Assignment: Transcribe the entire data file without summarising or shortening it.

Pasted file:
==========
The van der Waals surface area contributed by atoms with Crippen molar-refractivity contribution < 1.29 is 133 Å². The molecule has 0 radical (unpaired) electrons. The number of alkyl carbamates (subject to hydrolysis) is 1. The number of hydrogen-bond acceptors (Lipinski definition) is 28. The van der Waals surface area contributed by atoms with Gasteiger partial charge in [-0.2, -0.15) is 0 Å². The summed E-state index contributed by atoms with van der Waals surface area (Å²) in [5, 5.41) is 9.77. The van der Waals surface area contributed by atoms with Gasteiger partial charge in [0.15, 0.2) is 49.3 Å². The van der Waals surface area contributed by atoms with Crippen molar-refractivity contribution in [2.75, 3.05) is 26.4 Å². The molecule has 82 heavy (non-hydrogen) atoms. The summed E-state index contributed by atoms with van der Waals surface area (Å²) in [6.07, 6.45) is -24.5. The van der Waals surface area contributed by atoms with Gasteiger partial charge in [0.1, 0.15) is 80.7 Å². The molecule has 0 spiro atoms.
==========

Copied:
The van der Waals surface area contributed by atoms with Crippen molar-refractivity contribution < 1.29 is 133 Å². The molecule has 0 radical (unpaired) electrons. The number of alkyl carbamates (subject to hydrolysis) is 1. The number of hydrogen-bond acceptors (Lipinski definition) is 28. The van der Waals surface area contributed by atoms with Gasteiger partial charge in [-0.2, -0.15) is 0 Å². The summed E-state index contributed by atoms with van der Waals surface area (Å²) in [5, 5.41) is 9.77. The van der Waals surface area contributed by atoms with Gasteiger partial charge in [0.15, 0.2) is 49.3 Å². The van der Waals surface area contributed by atoms with Crippen molar-refractivity contribution in [2.75, 3.05) is 26.4 Å². The molecule has 82 heavy (non-hydrogen) atoms. The summed E-state index contributed by atoms with van der Waals surface area (Å²) in [6.07, 6.45) is -24.5. The van der Waals surface area contributed by atoms with Gasteiger partial charge in [0.1, 0.15) is 80.7 Å². The molecule has 0 spiro atoms.